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Pat Quinn Issues Statement

by Staff Writer / Toronto Maple Leafs
April 27, 2006


TORONTO (CP) -- Pat Quinn met the media nearly every single day during his seven seasons in Toronto.

So on Thursday, he figured a statement instead of a news conference would be more appropriate in his first public comments exactly a week after his firing as head coach of the Maple Leafs.

"There have been a number of media requests for interviews over the past few days and I thought it best to respond in this way,'' Quinn began his statement. "The team is moving in a new direction, and my departure should not distract in any way from the challenge facing the team and the organization, so a press gathering would not assist that process right now.

"It is also a time for personal privacy.''

Reached on the phone by The Canadian Press, Quinn said he had nothing to add. "I really don't want to comment any further,'' he said.

Quinn's statement recalled with fondness his seven seasons and eight years in Toronto, saying he was "genuinely optimistic every year, and believed we had teams that could advance and go a long way.''

Quinn's Leafs had winning records all seven seasons he was behind the bench in Toronto. The 63-year-old has missed the playoffs only twice in his 19 years as an NHL head coach and is the fourth-winningest coach of all-time.

He also coached Canada to an Olympic gold medal in men's hockey in 2002.

Quinn went 300-222-52 with 26 shootout and overtime losses as Leafs coach, twice leading Toronto to the Eastern Conference final where the Leafs lost to Buffalo in 1998-99 and the Hurricanes in 2001-02.

"I leave now remembering especially that first season in 1998-99, also the spring of 2002 when we worked so hard to try and reach the finals, and the 2004 playoffs, when I felt in my heart we had something special here,'' he said.

Quinn was relieved of his post after missing the playoffs for the first and only time since taking over the Leafs in 1998.

"I believed in our group this past season, as well,'' said Quinn. "While we did not achieve what we needed to, this group worked to deal with various obstacles, and I am proud of their efforts _ especially their work in recent weeks (finished on 9-1-2 run) when they overcame significant odds to almost attain a playoff berth after we dug a huge hole for ourselves.''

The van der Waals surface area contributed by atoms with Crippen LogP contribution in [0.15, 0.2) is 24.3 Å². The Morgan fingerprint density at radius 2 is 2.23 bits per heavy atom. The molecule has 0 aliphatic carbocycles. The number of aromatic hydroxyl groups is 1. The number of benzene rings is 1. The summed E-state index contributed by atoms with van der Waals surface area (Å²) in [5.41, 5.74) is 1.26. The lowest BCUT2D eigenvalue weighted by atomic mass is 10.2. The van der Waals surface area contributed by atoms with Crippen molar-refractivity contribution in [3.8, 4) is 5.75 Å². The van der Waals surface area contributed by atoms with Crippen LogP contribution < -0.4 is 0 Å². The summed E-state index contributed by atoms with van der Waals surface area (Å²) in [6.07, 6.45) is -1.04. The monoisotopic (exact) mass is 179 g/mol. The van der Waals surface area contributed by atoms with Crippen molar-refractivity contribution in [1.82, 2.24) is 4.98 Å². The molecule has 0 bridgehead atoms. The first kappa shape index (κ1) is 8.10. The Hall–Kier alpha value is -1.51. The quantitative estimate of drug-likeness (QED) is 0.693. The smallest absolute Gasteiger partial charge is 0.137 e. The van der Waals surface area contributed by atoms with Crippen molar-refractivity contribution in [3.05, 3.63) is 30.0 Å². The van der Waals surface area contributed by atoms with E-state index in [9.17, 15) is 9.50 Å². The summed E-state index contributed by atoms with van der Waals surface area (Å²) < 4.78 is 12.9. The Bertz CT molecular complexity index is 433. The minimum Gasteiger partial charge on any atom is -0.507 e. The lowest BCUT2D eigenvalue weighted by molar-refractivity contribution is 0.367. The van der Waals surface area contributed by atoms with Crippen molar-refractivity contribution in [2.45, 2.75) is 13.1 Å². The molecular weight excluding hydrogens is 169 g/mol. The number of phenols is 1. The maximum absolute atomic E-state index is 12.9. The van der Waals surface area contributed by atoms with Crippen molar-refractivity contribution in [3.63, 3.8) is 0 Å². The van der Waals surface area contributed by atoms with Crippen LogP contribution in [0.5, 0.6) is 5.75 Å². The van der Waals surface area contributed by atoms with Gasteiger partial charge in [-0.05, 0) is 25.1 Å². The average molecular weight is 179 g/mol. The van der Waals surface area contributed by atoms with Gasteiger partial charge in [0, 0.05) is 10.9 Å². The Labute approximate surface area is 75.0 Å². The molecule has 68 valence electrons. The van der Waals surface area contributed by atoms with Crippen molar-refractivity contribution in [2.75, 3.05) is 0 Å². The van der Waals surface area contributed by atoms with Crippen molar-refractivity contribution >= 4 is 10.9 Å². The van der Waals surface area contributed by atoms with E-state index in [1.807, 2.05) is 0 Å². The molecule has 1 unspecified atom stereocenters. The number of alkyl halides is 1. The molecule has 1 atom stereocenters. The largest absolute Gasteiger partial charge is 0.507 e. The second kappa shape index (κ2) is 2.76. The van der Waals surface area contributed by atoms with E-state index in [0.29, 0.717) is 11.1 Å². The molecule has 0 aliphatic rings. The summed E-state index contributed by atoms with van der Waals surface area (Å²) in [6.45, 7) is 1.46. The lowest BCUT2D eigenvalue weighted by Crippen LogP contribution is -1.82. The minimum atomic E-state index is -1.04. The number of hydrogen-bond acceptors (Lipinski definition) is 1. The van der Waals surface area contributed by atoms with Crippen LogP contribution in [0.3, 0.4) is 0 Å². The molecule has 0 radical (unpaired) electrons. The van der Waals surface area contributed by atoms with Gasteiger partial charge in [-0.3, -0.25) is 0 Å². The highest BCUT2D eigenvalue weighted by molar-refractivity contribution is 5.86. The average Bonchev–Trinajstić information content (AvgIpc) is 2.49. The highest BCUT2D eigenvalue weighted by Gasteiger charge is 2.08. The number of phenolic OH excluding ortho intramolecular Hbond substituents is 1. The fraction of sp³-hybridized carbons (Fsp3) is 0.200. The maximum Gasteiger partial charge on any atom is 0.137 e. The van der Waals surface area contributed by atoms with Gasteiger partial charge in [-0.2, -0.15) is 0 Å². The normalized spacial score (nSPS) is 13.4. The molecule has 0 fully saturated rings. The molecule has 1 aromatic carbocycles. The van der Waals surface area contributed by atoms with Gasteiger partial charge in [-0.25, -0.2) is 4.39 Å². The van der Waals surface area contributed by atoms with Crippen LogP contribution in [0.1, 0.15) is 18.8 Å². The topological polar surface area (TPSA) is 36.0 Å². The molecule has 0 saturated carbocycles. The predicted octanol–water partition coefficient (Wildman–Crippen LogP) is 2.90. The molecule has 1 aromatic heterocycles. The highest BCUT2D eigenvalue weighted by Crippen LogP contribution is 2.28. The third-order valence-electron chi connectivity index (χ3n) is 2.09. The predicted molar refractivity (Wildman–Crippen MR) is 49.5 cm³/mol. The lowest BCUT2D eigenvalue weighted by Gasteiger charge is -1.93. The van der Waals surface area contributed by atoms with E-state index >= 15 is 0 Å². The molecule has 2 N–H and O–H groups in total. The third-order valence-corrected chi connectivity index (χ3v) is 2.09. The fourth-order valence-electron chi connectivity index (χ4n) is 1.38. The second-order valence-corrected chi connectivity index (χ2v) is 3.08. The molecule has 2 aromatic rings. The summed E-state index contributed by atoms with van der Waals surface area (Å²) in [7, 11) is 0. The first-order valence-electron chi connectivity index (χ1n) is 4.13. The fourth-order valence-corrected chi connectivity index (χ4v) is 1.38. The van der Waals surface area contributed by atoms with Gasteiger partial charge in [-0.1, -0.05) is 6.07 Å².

Quinn thanked former Leafs executives Mike Smith, Ken Dryden and Bill Watters as well as current front office members Mike Penny, Barry Trapp and Paul Dennis, as well as his assistant coaches Keith Acton and Rick Ley.

He also thanked Larry Tanenbaum, chairman of the board at Maple Leafs Sports and Entertainment, and former Leafs owner Steve Stavro who died earlier this week at the age of 78.

"I would particularly like to express my high regard for Steve Stavro, who passed away over the weekend,'' said Quinn. "Steve was a generous, caring individual, a genuine family man who had a passion for sports and the Maple Leafs.''

Quinn said there were too many players to thank by name, but singled out the three Leafs who were there from the beginning with him: Mats Sundin, Tie Domi and Tomas Kaberle.

"Mats was our great leader, Tie played with so much heart, and Tomas has developed into an outstanding all-around player,'' said Quinn.

"There is no game without the players, and no victories for a team or its coach without loyal and talented individuals on the management, coaching and support staffs,'' added Quinn.

Calling it the "best hockey city in the world,'' Quinn credited Canada's largest city for a great ride.

"The fans are knowledgeable and passionate,'' he said. "The media follows the team so closely, and while a little overzealous for my liking at times, help make playing, coaching and working here a stimulating environment daily.''

And he's not done coaching.

"My passion for the game, for coaching, is as strong as ever,'' he said.

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